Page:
Rudd talks with Liberman

December 16, 2010 Agencies
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Before he left Israel, Foreign Minister Kevin Rudd joined Israeli Foreign Minister Avigdor Liberman in a press conference to discuss the Australia-Israel relationship and non-nuclear proliferation….J-Wire publishes the text.

FM Kevin Rudd rt meets with Israeli Prime Minister Benjamin Netanyahu Pic: Mati Milstein

MR RUDD: It’s good to be here at the Foreign Ministry of Israel once again.  I’ve been here many times in the past. It’s good in particular to be here with our good friends in Israel.  The Australia-Israel relationship goes back to day one. It goes back to the foundation of the modern state of Israel.  And we have been constant and strong supporters of Israel for the subsequent sixty and more years.  In fact, on the sixtieth anniversary of the establishment of the modern state of Israel, the Australian parliament adopted a resolution celebrating the establishment of the modern state and the achievements over those six decades.

Today the Minister and I have exchanged views on our various interests across the world and across this region in particular; the particular challenges represented by threats to Israel’s security; represented by Iran; represented by what is now occurring in Syria and in Lebanon by terrorist organisations including Hezbollah and Hamas.

We also discussed the current status of the peace process and the actions which still need to be embraced there if we are to achieve a peace which guarantees the security of the future of the State of Israel, as well as providing a stable and secure homeland for the Palestinian people.

I’ve reiterated to the Minister that he is always a welcome guest in our country.  I look forward to seeing him down in Australia soon.  I look forward to him finding the time and the opportunity to do so.  And I have said to Foreign Minister Liberman that we would ensure that his time in Australia was indeed time well spent. Thank you very much.

MR LIBERMAN: Thank you very much Your Excellency.

First of all I would like to express my appreciation for your condolences – I think that you were in Bahrain – for your call regarding the last fire and the assistance that you offered.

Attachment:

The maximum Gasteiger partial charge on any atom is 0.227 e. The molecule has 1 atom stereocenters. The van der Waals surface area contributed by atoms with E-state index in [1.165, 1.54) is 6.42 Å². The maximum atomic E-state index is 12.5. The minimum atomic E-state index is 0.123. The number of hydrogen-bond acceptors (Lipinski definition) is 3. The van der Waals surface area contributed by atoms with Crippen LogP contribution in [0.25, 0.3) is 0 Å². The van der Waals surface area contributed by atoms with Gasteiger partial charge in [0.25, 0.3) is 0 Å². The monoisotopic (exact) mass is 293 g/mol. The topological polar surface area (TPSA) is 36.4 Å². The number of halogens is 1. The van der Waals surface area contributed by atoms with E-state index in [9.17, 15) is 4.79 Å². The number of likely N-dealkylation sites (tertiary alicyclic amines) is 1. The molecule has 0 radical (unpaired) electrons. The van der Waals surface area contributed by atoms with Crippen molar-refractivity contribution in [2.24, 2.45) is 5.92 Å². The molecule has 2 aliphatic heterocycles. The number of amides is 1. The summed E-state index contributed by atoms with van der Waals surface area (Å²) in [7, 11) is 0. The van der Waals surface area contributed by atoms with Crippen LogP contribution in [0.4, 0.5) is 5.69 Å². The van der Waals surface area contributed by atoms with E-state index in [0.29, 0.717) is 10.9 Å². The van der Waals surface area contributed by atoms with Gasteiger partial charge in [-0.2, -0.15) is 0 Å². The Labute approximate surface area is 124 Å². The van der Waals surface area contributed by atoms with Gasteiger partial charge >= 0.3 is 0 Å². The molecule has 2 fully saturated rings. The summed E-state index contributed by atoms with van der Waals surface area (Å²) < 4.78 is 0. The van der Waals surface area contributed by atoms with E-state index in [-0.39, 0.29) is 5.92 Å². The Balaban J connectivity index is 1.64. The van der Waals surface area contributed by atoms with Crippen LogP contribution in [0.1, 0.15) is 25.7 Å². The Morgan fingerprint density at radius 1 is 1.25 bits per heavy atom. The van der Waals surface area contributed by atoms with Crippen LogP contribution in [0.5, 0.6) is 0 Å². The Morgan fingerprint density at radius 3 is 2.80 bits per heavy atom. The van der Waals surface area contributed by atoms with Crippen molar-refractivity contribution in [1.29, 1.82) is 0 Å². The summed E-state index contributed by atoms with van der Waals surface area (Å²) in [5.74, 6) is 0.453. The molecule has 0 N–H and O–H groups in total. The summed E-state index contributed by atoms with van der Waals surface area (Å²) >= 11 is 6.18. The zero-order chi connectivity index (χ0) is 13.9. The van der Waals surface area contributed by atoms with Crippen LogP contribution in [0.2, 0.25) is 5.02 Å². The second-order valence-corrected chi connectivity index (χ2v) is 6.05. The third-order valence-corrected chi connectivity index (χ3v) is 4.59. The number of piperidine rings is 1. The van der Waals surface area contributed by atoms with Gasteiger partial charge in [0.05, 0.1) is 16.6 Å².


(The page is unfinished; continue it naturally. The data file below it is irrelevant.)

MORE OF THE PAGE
We really appreciate your personal stance and of course Australia is our great, close friend from the beginning – from 1948 – of the State of Israel.  And we enjoy very, very good and very stable bilateral relations.

We discussed, as the Foreign Minister mentioned, all the issues regarding the Middle East and across the world; exchanged views.  I expressed also our concern regarding the situation in Syria and Lebanon.  We witnessed in the last few months the smuggling of explosives and weapons from Syria to Hezbollah.  We witnessed more and more tension; real blackmail in Lebanon from Syria and Hezbollah regarding the Hariri investigation.

And of course we think that the [inaudible] situation in the Gaza Strip must be improved.  And first of all the international community must take responsibility for the Philadelphi Corridor, for the Rafah crossing, to prevent and to stop the smuggling of missiles, of weapons, of explosives from Sinai into the Gaza Strip.  I know that in the last days it was the issue.  We saw an attempt to place the pressure on Israel to limit our restrictions, to enable unhindered flow of goods and people into the Gaza Strip, but I think it’s only the symptoms.  The root of the problem is the smuggling of weapons.  If the international community will stop the smuggling, we don’t have any reason for any restrictions.  And I hope that the international community will take responsibility and we will see more and more efforts to stop this smuggling of arms and explosives. Thank you.